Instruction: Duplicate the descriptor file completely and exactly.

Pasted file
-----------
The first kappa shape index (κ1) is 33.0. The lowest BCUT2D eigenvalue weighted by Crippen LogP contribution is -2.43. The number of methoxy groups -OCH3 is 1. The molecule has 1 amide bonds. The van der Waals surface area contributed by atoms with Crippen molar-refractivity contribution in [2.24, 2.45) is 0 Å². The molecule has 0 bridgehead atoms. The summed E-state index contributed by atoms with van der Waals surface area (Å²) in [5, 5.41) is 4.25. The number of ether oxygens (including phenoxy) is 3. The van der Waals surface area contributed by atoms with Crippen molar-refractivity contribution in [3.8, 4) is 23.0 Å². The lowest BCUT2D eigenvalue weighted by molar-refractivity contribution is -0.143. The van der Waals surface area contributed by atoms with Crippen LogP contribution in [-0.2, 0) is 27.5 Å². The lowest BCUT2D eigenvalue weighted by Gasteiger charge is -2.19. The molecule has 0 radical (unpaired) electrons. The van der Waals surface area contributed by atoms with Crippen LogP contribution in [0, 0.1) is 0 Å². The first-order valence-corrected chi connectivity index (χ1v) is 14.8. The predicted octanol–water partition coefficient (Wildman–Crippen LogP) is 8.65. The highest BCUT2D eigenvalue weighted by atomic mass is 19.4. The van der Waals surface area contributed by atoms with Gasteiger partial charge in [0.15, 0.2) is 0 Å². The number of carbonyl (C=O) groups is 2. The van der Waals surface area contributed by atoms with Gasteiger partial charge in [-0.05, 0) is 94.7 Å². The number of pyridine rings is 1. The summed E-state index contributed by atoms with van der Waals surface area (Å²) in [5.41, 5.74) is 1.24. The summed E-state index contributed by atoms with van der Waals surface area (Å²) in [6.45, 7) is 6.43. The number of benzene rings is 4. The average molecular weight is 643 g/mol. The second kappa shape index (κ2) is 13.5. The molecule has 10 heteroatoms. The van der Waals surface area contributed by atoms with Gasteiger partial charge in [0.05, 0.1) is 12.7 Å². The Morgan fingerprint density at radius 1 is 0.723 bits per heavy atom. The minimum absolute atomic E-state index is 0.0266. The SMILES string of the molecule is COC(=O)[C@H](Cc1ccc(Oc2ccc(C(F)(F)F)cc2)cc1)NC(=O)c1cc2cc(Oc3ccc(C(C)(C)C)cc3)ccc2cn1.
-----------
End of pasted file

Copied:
The first kappa shape index (κ1) is 33.0. The lowest BCUT2D eigenvalue weighted by Crippen LogP contribution is -2.43. The number of methoxy groups -OCH3 is 1. The molecule has 1 amide bonds. The van der Waals surface area contributed by atoms with Crippen molar-refractivity contribution in [2.24, 2.45) is 0 Å². The molecule has 0 bridgehead atoms. The summed E-state index contributed by atoms with van der Waals surface area (Å²) in [5, 5.41) is 4.25. The number of ether oxygens (including phenoxy) is 3. The van der Waals surface area contributed by atoms with Crippen molar-refractivity contribution in [3.8, 4) is 23.0 Å². The lowest BCUT2D eigenvalue weighted by molar-refractivity contribution is -0.143. The van der Waals surface area contributed by atoms with Crippen LogP contribution in [-0.2, 0) is 27.5 Å². The lowest BCUT2D eigenvalue weighted by Gasteiger charge is -2.19. The molecule has 0 radical (unpaired) electrons. The van der Waals surface area contributed by atoms with Crippen LogP contribution in [0, 0.1) is 0 Å². The first-order valence-corrected chi connectivity index (χ1v) is 14.8. The predicted octanol–water partition coefficient (Wildman–Crippen LogP) is 8.65. The highest BCUT2D eigenvalue weighted by atomic mass is 19.4. The van der Waals surface area contributed by atoms with Gasteiger partial charge in [0.15, 0.2) is 0 Å². The number of carbonyl (C=O) groups is 2. The van der Waals surface area contributed by atoms with Gasteiger partial charge in [-0.05, 0) is 94.7 Å². The number of pyridine rings is 1. The summed E-state index contributed by atoms with van der Waals surface area (Å²) in [5.41, 5.74) is 1.24. The summed E-state index contributed by atoms with van der Waals surface area (Å²) in [6.45, 7) is 6.43. The number of benzene rings is 4. The average molecular weight is 643 g/mol. The second kappa shape index (κ2) is 13.5. The molecule has 10 heteroatoms. The van der Waals surface area contributed by atoms with Gasteiger partial charge in [0.05, 0.1) is 12.7 Å². The Morgan fingerprint density at radius 1 is 0.723 bits per heavy atom. The minimum absolute atomic E-state index is 0.0266. The SMILES string of the molecule is COC(=O)[C@H](Cc1ccc(Oc2ccc(C(F)(F)F)cc2)cc1)NC(=O)c1cc2cc(Oc3ccc(C(C)(C)C)cc3)ccc2cn1.